CPS – ¿The Rest is History?

Research, planning tool and masterplan for Manifesta 8, Murcia and Cartagena, 2010

Michael Takeo Magruder

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Documentation of Michael Takeo Magruder’s installation can be viewed on his website



¿The rest is history? Informing without information in real time.

Information is a commodity. Institutions of power have always sought to control its flow, selectively directing, manipulating and overseeing its distribution to the masses. In the 21st century – the Information Age – the issues are the same, but now they are in real-time.

The rise of globalised networks has made the world ‘smaller’ and more connected than any other period in our history. Great media corporations act as the gatekeepers of society’s information, using this treasured (and supposedly public) resource to achieve their own ends, often without regard for the ethical implications of their conduct.

Given this context, how can we as individuals in an increasingly global society maintain (or in some instances reclaim) the power to express our thoughts and create spaces for critical reflection, especially when our views exist in direct opposition to the powers in control?

We read our daily newspapers and watch the endless streams of live news reports, but in this age of media saturation many of us have become desensitised to the reported strife and horrors of our time. Conventional news often commodifies events into packages of tragic spectacle in which the goal is commercial sales and ratings, not the contextual understanding and critical debating of the event itself. Within this situation, how can we consider alternative views of these events, derive our own opinions and emotions from them and reclaim the stories and lessons they contain?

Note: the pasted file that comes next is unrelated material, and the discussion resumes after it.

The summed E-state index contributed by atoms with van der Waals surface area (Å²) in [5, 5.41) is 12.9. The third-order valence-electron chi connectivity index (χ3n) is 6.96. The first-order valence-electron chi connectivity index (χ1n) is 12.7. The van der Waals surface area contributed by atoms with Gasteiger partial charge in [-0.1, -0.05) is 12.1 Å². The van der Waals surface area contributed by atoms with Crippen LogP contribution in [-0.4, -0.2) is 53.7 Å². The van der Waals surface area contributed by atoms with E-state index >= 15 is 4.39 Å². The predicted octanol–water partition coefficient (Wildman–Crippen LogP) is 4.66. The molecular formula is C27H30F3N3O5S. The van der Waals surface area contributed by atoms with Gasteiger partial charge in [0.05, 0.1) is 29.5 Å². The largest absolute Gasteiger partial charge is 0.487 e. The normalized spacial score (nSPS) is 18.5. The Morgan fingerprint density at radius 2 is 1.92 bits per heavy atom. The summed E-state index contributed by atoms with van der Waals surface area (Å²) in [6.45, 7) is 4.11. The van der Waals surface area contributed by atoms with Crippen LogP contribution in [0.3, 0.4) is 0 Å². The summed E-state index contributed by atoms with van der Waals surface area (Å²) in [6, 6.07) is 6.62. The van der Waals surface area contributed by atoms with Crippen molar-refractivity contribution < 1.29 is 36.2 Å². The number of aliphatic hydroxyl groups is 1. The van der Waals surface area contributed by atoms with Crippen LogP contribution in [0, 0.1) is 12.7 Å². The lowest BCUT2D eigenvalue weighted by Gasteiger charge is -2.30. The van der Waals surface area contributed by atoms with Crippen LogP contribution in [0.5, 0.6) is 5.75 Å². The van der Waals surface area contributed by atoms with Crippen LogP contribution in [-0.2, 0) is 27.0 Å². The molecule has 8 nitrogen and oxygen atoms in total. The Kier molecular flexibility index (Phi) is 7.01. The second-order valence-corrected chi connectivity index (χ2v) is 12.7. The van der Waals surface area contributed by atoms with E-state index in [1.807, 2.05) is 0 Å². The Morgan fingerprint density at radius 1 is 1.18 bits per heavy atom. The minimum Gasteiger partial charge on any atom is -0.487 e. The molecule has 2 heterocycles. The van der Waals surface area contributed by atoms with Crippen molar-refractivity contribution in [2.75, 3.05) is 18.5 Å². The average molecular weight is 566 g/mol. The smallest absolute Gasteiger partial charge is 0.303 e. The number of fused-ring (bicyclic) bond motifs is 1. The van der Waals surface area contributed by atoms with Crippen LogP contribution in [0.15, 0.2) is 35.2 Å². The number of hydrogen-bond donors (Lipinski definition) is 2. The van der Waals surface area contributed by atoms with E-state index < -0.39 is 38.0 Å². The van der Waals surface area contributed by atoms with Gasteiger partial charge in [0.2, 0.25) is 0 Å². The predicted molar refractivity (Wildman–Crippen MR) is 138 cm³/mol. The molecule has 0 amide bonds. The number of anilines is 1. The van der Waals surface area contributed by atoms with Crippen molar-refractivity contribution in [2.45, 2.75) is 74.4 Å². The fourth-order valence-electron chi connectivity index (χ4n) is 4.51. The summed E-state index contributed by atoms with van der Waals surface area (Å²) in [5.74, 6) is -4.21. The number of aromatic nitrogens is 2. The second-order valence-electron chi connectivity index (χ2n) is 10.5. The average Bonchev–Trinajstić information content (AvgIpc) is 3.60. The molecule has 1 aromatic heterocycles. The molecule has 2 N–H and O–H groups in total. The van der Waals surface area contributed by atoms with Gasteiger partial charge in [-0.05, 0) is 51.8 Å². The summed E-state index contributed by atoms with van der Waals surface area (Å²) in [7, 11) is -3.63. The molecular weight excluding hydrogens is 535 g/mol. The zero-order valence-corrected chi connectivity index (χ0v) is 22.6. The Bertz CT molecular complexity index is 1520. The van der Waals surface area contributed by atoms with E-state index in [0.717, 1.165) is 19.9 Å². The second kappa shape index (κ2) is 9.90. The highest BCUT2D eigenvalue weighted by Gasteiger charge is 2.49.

Magruder will undertake a process of research investigating into a specific regional history. He will build an archive of information from sources generated by members of the public, that exist freely within the public domain on media repositories (like YouTube and Flickr), social networking sites (like Facebook and MySpace), blogs, wikis, etc.

A series of visual compositions reflecting upon the event in question will be presented in La Opinon over a succession of days. Their purpose is to stimulate the viewer to consider the sequence as a whole, questioning the (re)emergence of the event’s history, and perhaps even to reflect on the overarching processes of media generation and public consumption in today’s society.

Written by cpsman8

March 29, 2010 at 3:06 pm

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